Opinion: Columnists

Star Parker: There is an alternative to the abortion culture

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With the convictions in the case against abortion doctor Kermit Gosnell -- three counts of murdering live babies and one count of involuntary manslaughter -- abortion is back in the national discussion.

It's pretty clear from the grand jury report that, during Gosnell's 30-plus-year career, he likely murdered hundreds, if not thousands of babies. But because of the difficulty in documenting it all, he was convicted of just three.

Reports now are coming in from around the nation indicating that more Gosnells are out there. The abortion lobby claims that as long as we have tight regulations on abortion, a black market will exist.

Abortion, they argue, is like any product or service that consumers want and government prohibits or overregulates. If they can't get what they want legally, they will get it illegally.

We also hear that we get Gosnells when government refuses to pay for the abortions of poor women. The Hyde Amendment, they say, which prohibits Medicaid compensation for abortion, makes unsafe abortion inevitable.

Poor women, according to this reasoning, desperate because of an unwanted pregnancy, pressed because regulations and costs make abortion difficult to get, turn to sleazebag doctors, who will do it cheaply, with no regard for the woman, the law or safety.

But it is ironic that those who call themselves "pro-choice" argue that the only alternatives facing low-income women are unsafe abortions done by sleazebags or government-subsidized abortions.

There is another choice, but those who call themselves "pro-choice" don't want women, particularly poor women, to consider this option. This option is called "birth."

When conservatives talk about a culture of responsibility, we're not just talking about the personal responsibility of the individual in trouble. We're talking about the personal responsibility of the rest of us toward that individual.

There are now thousands of crisis pregnancy centers operating nationwide. More than 2,000 are affiliated with either Care Net or Heartbeat International. I maintain a regular active speaking schedule for and consult with these centers.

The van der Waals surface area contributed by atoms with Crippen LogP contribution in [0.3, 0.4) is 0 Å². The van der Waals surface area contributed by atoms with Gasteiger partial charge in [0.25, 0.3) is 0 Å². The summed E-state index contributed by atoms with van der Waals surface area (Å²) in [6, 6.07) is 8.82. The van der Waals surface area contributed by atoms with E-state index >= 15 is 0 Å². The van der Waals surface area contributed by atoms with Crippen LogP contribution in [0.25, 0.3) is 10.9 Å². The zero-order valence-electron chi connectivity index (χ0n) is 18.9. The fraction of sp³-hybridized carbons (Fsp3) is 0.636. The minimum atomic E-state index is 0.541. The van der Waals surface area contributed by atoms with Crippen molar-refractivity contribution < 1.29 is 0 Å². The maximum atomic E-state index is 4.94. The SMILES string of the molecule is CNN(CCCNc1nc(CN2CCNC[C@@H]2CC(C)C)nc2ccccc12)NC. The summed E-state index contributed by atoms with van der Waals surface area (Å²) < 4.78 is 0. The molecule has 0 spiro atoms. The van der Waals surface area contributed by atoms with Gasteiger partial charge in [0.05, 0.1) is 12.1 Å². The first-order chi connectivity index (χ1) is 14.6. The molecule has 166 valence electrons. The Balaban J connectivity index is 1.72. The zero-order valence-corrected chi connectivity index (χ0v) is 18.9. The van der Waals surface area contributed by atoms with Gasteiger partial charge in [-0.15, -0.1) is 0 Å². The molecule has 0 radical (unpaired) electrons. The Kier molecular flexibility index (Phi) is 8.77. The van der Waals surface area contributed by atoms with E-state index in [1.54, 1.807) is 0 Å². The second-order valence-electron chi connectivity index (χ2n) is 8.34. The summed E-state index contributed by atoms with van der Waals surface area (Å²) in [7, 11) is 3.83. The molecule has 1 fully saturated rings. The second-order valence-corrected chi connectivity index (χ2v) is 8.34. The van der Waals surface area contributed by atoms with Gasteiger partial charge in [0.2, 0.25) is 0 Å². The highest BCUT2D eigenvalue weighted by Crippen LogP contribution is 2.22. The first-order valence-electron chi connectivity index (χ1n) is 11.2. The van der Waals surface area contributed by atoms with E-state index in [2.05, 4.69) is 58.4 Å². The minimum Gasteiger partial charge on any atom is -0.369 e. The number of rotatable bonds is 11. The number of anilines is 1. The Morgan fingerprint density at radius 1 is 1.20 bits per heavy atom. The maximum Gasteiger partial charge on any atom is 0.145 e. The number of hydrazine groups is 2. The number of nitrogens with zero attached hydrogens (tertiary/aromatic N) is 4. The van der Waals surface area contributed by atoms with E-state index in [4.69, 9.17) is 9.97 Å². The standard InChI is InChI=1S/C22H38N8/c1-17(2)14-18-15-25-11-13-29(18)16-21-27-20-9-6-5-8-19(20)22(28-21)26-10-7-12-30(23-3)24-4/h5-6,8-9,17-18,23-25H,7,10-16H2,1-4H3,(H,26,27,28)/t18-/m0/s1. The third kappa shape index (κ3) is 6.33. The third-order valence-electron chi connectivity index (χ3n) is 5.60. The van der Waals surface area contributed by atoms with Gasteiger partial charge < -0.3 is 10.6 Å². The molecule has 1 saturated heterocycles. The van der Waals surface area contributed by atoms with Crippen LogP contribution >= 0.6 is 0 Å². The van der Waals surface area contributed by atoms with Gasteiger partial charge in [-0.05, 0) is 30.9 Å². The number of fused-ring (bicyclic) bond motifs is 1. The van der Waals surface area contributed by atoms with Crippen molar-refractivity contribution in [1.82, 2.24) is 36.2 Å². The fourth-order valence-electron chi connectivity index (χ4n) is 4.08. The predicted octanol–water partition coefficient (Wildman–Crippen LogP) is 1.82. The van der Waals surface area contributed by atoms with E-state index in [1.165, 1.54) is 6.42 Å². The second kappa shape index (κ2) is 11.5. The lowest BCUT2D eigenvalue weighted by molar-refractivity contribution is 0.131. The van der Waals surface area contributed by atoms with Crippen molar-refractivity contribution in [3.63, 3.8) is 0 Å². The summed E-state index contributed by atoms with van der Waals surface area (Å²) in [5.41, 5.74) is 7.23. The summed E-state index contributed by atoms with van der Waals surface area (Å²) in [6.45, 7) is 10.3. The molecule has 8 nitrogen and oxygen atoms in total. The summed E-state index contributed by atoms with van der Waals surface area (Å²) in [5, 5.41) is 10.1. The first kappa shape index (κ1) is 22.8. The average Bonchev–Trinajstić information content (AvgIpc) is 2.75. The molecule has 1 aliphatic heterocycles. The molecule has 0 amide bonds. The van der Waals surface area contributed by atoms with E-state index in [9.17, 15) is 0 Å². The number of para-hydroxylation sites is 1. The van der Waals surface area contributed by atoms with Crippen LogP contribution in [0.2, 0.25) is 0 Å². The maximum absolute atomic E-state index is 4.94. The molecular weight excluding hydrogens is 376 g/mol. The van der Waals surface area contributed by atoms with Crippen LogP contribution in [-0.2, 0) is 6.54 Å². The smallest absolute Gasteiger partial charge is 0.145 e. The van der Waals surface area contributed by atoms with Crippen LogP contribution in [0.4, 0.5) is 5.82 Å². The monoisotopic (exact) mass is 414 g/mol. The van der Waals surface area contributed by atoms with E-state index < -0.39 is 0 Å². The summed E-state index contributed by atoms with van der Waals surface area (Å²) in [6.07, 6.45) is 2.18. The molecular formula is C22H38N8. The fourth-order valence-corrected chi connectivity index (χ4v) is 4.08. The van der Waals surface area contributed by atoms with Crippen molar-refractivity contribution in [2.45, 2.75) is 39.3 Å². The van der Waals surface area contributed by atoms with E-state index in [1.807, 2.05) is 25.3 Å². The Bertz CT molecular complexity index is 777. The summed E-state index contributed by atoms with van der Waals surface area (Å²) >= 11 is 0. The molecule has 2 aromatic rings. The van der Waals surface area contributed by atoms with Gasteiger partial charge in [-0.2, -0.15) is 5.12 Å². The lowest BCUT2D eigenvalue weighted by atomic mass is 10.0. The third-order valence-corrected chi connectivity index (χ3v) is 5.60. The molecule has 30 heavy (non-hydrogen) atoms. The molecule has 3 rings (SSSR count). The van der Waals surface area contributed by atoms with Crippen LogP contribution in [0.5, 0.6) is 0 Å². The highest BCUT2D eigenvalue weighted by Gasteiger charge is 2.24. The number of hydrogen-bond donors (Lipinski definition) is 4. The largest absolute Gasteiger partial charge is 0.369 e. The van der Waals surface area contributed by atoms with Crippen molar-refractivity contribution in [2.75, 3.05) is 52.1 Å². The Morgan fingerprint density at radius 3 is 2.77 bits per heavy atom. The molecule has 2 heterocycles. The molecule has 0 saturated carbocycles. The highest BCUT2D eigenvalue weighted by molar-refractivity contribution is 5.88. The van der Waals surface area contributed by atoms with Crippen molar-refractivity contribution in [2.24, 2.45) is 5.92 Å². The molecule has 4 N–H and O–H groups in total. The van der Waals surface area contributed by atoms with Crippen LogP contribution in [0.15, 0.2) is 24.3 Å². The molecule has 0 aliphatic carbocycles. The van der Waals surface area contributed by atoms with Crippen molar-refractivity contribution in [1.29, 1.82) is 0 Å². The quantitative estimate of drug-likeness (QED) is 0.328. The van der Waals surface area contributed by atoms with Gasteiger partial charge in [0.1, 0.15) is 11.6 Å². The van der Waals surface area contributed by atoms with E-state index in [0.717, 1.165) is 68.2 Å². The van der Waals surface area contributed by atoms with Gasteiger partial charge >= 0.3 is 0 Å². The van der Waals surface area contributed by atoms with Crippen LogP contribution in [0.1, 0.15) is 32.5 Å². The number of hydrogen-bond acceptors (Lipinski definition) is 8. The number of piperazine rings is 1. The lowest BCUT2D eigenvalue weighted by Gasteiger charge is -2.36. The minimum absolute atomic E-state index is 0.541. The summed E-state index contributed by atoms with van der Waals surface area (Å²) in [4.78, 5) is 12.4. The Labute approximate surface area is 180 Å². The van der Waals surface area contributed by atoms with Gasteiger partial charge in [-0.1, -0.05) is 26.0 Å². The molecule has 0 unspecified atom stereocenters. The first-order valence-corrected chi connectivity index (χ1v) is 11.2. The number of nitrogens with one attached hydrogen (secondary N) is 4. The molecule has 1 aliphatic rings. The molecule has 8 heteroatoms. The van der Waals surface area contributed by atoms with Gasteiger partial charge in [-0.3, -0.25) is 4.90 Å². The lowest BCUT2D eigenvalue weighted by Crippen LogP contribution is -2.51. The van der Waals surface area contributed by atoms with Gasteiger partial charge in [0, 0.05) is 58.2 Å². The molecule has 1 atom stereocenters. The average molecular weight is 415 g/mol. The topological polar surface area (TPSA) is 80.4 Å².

They work with pregnant women in trouble and provide them the services they need to have their child. They provide ultrasounds, parental counseling, life-management counseling, help with the physical needs of the mother and child and, if need be, help with adoption services.

Unwanted pregnancies often are the result of loneliness, fear and lack of information. Crisis pregnancy centers deal with all this.

The so-called pro-choice activists have an interesting concept of a culture of responsibility. That is to promote a culture that detaches sex from love and responsibility, that minimizes the central importance of family, that justifies youth sex, promiscuity and the "hook-up" culture.

In short, a culture which encourages people to relate to each other in the same callous way as it encourages women to relate to the unborn children that often result from it all. Then they want taxpayers, other people, to foot the bill.

Is it any wonder we live in a country in which we are drowning in debt directly as the result of this culture of entitlement?

Planned Parenthood, which rakes in hundreds of millions in the abortion business, actively discourages women from going to crisis pregnancy centers.

On the Planned Parenthood website, it calls these centers "fake clinics ... that have a history of giving women wrong and biased information."

These crisis pregnancy centers are financed and run by committed Christian Americans, where often women, for the first time in their lives, experience love and meaning.

The information they get, that Planned Parenthood calls "wrong and biased," is that life should be chosen over death and that responsibility is a community affair.

It is not a given that we must live in a country of promiscuity, unwanted pregnancies and abortion. We do have choice. We can reprogram the destructive culture that we have created and in which we now live.

Washington Examiner columnist Star Parker is an author and president of CURE, the Center for Urban Renewal and Education. She can be reached at urbancure.org.

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